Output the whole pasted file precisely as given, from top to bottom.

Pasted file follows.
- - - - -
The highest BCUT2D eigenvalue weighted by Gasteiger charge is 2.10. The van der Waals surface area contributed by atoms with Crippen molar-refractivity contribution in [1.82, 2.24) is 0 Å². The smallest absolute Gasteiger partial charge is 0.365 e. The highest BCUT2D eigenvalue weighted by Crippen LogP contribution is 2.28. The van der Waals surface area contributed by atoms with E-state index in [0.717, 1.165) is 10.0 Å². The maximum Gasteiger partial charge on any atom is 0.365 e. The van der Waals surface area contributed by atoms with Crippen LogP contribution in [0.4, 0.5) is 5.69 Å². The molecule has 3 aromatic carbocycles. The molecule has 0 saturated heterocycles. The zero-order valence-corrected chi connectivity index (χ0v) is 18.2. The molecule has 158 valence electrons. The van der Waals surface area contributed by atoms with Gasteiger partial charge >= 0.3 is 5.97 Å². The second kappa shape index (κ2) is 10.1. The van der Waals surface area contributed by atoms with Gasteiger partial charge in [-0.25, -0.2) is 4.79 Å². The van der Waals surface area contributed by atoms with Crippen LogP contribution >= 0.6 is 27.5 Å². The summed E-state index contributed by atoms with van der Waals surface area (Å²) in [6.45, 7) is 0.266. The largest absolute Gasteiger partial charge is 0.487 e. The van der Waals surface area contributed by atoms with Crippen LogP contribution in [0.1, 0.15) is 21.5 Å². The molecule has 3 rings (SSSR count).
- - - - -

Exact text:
The highest BCUT2D eigenvalue weighted by Gasteiger charge is 2.10. The van der Waals surface area contributed by atoms with Crippen molar-refractivity contribution in [1.82, 2.24) is 0 Å². The smallest absolute Gasteiger partial charge is 0.365 e. The highest BCUT2D eigenvalue weighted by Crippen LogP contribution is 2.28. The van der Waals surface area contributed by atoms with E-state index in [0.717, 1.165) is 10.0 Å². The maximum Gasteiger partial charge on any atom is 0.365 e. The van der Waals surface area contributed by atoms with Crippen LogP contribution in [0.4, 0.5) is 5.69 Å². The molecule has 3 aromatic carbocycles. The molecule has 0 saturated heterocycles. The zero-order valence-corrected chi connectivity index (χ0v) is 18.2. The molecule has 158 valence electrons. The van der Waals surface area contributed by atoms with Gasteiger partial charge >= 0.3 is 5.97 Å². The second kappa shape index (κ2) is 10.1. The van der Waals surface area contributed by atoms with Gasteiger partial charge in [-0.25, -0.2) is 4.79 Å². The van der Waals surface area contributed by atoms with Crippen LogP contribution >= 0.6 is 27.5 Å². The summed E-state index contributed by atoms with van der Waals surface area (Å²) in [6.45, 7) is 0.266. The largest absolute Gasteiger partial charge is 0.487 e. The van der Waals surface area contributed by atoms with Crippen LogP contribution in [0.1, 0.15) is 21.5 Å². The molecule has 3 rings (SSSR count).